Written Processing

Definition of Technique

Written processing is a method for leveraging the power of one’s feelings, expressed through words, for the purpose of working through complex challenges.

Usefulness of Technique

When regular internal processes for solving problems, such as thinking and intuitive reasoning, are ineffective at solving a particular problem, utilizing written processing can be a low-intensive approach that can be used to solve problems that are of a higher difficulty than what can be easily approached with methods such as thinking or intuitive reasoning.

Processing utilizes the information and perspectives picked up by feelings, because often these feelings can pick up on even the most minute details of certain problems, pointing out particulars that may be essential to solving a given problem.

Indeed, while concentrating on a given topic, one may be aware of feelings about the topic, which may shift around, as well as conflict with, and inform each other. One feeling may spark another. Bringing these feelings to the surface seems to me to be very much like allowing a discussion or debate to take place. That is basically what written processing is all about: putting feelings into words. By putting feelings into words, even conflicting ones, many challenges can be overcome, problems solved, and lessons learned.

Once disparate feelings come into agreement about how a problem should be approached, the feelings will generally become calm with respect to that topic, since whatever problems were there become, through processing, no longer a problem. Of course, solving one problem may bring to attention a different problem, or perhaps one might solve parts of a larger problem one at a time with this technique.

Written processing can also be applied to situations where one feels conflicted with respect to a certain issue, since by expressing the feelings of both sides in words, the conflict can be brought to the surface and worked through.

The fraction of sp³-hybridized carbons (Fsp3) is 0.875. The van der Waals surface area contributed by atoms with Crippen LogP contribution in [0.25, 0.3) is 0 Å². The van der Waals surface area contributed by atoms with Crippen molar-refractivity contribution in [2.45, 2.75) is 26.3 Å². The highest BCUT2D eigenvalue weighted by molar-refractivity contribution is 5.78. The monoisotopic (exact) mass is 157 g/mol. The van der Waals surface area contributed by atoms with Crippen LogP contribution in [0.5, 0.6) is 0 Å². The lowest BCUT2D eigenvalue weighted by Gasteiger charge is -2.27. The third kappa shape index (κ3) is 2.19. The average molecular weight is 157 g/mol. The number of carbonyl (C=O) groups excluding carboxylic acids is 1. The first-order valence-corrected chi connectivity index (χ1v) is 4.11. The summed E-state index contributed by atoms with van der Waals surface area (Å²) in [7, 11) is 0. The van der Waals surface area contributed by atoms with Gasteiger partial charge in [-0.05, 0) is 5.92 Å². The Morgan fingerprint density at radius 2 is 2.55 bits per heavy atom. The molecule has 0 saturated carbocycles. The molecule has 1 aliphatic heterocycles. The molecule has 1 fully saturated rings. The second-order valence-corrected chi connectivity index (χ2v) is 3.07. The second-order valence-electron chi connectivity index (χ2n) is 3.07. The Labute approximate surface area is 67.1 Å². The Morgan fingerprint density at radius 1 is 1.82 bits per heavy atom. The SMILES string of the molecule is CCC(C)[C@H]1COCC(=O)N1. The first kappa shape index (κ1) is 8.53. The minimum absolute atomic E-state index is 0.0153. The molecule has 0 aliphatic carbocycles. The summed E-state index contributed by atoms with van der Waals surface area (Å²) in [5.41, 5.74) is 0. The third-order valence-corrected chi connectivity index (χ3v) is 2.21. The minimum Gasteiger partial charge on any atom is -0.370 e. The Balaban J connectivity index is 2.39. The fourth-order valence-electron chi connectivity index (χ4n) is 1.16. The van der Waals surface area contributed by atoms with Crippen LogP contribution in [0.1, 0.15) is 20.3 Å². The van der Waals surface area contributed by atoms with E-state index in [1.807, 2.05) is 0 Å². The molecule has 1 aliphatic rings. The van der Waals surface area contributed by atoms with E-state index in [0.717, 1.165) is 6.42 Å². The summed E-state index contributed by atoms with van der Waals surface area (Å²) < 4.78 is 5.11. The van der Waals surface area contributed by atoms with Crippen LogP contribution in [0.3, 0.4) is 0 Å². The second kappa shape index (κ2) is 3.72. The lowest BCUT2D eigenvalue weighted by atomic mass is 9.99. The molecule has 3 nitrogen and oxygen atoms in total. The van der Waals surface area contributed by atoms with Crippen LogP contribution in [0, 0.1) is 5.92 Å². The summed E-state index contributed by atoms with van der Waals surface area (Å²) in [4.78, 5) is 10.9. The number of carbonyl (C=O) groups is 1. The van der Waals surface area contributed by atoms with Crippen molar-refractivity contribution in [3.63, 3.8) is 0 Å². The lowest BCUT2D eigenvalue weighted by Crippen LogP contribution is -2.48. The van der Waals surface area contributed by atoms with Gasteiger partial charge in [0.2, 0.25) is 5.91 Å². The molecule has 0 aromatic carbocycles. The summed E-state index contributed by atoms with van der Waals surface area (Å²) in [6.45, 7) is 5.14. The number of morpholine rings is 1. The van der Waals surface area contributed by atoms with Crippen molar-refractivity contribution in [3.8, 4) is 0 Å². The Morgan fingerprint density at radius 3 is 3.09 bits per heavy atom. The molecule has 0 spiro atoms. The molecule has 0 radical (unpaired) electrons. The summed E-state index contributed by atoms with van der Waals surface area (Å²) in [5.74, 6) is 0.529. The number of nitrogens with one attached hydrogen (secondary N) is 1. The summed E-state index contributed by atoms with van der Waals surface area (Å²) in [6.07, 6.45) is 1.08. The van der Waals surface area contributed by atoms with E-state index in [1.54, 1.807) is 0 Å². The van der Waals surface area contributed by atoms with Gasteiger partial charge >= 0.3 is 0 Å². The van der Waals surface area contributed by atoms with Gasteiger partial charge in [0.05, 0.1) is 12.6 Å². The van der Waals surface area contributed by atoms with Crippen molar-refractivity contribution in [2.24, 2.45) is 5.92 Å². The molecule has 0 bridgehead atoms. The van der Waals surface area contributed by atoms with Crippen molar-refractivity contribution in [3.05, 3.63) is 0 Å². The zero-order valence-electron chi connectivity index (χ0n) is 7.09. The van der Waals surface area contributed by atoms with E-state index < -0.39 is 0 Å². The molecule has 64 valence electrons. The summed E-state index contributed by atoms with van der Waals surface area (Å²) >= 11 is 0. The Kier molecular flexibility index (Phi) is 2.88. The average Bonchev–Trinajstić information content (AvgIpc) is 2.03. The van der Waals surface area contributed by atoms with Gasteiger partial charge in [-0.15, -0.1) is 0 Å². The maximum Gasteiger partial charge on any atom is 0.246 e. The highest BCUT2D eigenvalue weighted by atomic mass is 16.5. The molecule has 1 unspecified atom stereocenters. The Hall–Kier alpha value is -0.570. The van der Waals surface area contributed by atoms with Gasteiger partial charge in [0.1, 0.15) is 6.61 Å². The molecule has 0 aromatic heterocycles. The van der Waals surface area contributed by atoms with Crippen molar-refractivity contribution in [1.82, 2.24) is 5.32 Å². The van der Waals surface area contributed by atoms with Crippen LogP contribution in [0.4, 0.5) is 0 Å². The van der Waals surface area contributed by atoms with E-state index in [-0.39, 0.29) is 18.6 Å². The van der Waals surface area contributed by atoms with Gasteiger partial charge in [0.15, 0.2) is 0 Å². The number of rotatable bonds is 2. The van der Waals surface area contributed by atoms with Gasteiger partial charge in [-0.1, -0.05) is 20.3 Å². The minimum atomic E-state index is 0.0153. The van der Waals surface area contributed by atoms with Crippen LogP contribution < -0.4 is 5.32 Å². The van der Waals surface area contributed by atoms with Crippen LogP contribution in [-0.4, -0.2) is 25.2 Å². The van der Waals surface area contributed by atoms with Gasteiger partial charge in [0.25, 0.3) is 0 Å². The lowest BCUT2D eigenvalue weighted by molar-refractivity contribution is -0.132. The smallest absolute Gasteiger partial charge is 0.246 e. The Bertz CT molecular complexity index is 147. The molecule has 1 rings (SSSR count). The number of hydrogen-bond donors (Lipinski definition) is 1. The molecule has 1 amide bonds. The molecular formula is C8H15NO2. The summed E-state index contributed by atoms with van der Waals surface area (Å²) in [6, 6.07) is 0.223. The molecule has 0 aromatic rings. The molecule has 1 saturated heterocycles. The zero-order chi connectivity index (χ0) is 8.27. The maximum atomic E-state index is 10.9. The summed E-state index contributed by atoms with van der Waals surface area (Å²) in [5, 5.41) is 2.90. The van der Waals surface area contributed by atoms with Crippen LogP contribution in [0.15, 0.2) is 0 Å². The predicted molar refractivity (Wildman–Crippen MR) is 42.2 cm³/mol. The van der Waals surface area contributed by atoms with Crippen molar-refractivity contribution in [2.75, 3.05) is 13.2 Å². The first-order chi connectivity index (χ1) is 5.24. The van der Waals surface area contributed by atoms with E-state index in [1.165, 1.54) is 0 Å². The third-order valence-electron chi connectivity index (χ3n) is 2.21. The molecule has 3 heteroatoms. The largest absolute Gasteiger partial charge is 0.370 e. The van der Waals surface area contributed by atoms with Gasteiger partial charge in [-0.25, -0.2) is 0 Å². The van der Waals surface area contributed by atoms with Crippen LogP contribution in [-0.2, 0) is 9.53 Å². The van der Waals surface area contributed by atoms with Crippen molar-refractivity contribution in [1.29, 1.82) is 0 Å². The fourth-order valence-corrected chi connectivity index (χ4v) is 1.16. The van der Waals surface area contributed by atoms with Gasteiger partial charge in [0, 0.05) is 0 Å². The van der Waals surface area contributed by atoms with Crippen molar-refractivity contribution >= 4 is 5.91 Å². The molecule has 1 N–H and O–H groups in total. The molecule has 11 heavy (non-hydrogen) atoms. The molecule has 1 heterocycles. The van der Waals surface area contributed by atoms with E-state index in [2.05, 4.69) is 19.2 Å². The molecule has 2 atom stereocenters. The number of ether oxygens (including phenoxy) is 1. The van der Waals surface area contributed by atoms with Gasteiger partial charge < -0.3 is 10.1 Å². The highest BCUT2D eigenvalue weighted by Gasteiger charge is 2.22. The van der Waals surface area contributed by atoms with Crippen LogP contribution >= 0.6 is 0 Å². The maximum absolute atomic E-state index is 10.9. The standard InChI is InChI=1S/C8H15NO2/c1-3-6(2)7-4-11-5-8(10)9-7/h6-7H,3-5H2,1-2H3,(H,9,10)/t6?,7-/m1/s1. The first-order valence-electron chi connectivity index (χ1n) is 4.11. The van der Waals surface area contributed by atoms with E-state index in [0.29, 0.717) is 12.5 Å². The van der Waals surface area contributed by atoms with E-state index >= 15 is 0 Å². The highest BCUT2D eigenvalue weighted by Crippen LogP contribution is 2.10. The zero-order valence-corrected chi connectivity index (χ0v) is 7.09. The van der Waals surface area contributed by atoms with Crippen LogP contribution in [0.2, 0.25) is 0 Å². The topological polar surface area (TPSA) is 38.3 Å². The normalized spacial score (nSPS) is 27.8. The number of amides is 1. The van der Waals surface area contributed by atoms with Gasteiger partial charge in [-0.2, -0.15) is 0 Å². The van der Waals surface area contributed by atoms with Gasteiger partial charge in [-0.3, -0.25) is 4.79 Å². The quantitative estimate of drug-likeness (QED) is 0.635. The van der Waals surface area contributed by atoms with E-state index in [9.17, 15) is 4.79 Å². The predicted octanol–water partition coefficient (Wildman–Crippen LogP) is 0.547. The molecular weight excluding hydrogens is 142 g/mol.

Another use of written processing is in investigating the reasons for particular feelings. By expressing solely, as best one can, from a particular feeling, and then responding to that expression (i.e. by asking questions of it), one can gain insight into a feeling and its reasons for being there.

How to do Written Processing

When feeling stuck on a particular issue, or when curious about particular feelings, or when you feel like processing could help you, here are the steps to actually do written processing:

  1. Open up a text editor or get out a piece of paper.
  2. Express whatever thoughts and feelings you can become aware of as words. It might be about any topic, even about the processing itself. Keep expressing until the momentum behind what you’re expressing starts to lessen. (It’s sort of like when one person, who is talking to another, finishes what they’re trying to say.)
  3. Now, on the next line, express a new thought or feeling – it might come from a completely different place inside of you (has a different feel to it).
  4. At this point, your original thoughts or feelings (from step 2) might return, or maybe a third perspective will pop up – just express whatever is there. To keep track, you might find it easier to label your perspectives according to how they feel or in general where you feel it’s coming from inside you – you can always change these labels as you understand these feelings better.